Quantcast

by Jas Faulkner 

paula paula paula

writer’s note: I had planned this really great photo essay about bookstore dogs and cats.  Then I started to upload my pictures and my CF card failed. While I was at Geek Squad trying to get my pictures, the nice young man who corrects all of my technical SNAFUS asked me if I’d heard about Paula Deen.   I’m rather fond of this kid, as he hails from Detroit and we have a favorite hockey team in common, so  I let it slide that he would think I cared one whit about the doings of La Deen.  

I went back home to find a stack of galleys waiting for me.  On the top of the pile was a new account of the American Civil War as told by a Dominionist historian.  Doing a little research, I found that he’s part of a group of people who envision a rather scrubbed version of  mid-Nineteenth Century America. He, and many people like him (and like our Paula Deen) find 2013 lacking and wish to go back to a simpler time, a time when there was little pushback at the social hierarchy, a time when they could be gentlepeople of refinement and leisure.

It’s a pretty picture of people dressed in beautiful clothing, moving around in sumptuous surroundings, innocent of anything outside of their angelic touch on the life around them.  Butter would never melt on the tongue of such a soul.

Of course this is not true.

Look to the far margins of those pictures of genteel plantation life and you’ll see whose lives are touched.  That Orwellian iron fist in a velvet glove was slamming into the uniformed help who stood by, expressing nothing more than pleasure at serving to Lord and Lady of the house.  It was counting every scrap of food and deciding (even well into the Twentieth Century) how much The Help could count on “totin'” home to feel their own families after spending long hours feeding the folks at the house.

This brings me back to Paula Deen.  Oh, Paula.   Paula, Paula, Paula…Is there any substance beyond the put-on accent, overabundance of spray tan, bleached teeth and hair and paucity of any sense for anything beyond raking in the mammon?  It is people like Paula Deen who make the literati feel justified in the beating Southerners, especially Southern women, get in American arts and letters.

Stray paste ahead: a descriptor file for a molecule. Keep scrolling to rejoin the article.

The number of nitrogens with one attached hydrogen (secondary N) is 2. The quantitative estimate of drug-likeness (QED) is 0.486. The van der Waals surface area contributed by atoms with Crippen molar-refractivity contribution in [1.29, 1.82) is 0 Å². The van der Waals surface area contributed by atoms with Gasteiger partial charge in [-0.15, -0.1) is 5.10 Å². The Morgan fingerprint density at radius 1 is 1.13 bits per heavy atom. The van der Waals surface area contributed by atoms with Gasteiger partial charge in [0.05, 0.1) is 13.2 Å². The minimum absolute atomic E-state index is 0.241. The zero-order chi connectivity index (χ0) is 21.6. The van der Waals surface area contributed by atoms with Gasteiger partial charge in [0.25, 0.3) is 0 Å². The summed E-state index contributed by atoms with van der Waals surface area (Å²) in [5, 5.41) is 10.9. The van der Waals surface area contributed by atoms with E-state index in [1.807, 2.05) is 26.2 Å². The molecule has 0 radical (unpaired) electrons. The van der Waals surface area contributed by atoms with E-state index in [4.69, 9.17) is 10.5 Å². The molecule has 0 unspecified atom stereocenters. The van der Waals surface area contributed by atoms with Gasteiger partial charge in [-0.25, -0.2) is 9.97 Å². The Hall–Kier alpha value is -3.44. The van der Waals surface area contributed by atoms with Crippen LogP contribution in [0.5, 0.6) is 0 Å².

Am I appalled by her racism?  Does her abuse of women in her employ anger me?  Absolutely.  There is something else that prompts so much ire from this Southern writer, a visceral disappointment that yet another person from my part of the US has lived down to expectations.

When dealing with people from outside of my part of the US, I find the discovery of my provenance more often than not leads to some tacit assumptions about my character, almost all of them negative.  I know this did not come out of a vacuum.  The fact that people think and act like everything to do with the south begins and ends with the 1860s adds a soupcon of “Shut up!  You’re not helping” to the discourse.

This will be the third day I have started this essay, gotten myself all worked up, walked away and then came back to try to say what I want to say in a way that will not have my Mother and the shade of my Father getting the vapors and thanking The Good Lord I adopted a pen name. The fact is, people who cannot let go of that small segment of who and what we are down here represent an ugly side of our history and culture. We are so much more than that.

Instead of continuing to mitigate the ulginess, I will steal an idea from a now-defunct cable station, Turner South, and show you a video patchwork of my home: stereotypes, saints, sinners, bliss, hell, and as much as I can squeeze in between:

This is my South:

and this is my South:

and this is my South:

and this is my South:

and this is my South:

and this is my South:

and this is my South:

and this is my South:

and this is my South:

and from Turner South, this is my South:

My South is heat and humidity.  My South is the food, the music, the politics for better or worse.  It is Bill Moyers and William Faulkner and Eudora Welty and Zora Neale Hurston and Edward Albee and Grantland Rice. It is football.  It is ambient Jesus.  It is the complex crazy quilt of Christianity, Judaism, and every other ism that comes here to live, love and create a life. It is the desert gothic of Larry McMurtry and the dulcet swing of Bob Wills.  It is Lyle Lovett and Amy Grant. My South is the line of Corvettes that burn up I-65. My south is the rebirth of Beale Street. It is the Hunstville Space Center and Cape Canaveral and Johnson Space Center.  My South can be found in “To Kill A Mockingbird.” It is Adelicia Acklen haunting Belmont’s campus and Elizabeth Mynders wandering the halls of the building that bears her name at The University of Memphis. It is the fan nation that bleeds orange and white in Tennessee and still follows Payton Manning’s every move. It is the Bama faithful who will tell you the spirit of The Bear never left Birmingham. My South is museums and festivals and artists and writers who ignore the grim statistics and carve out careers down here. My South is the natural beauty of the place and those who fight to preserve it. My South is Grinder’s Switch and Copperhead Road, both of which I have visited.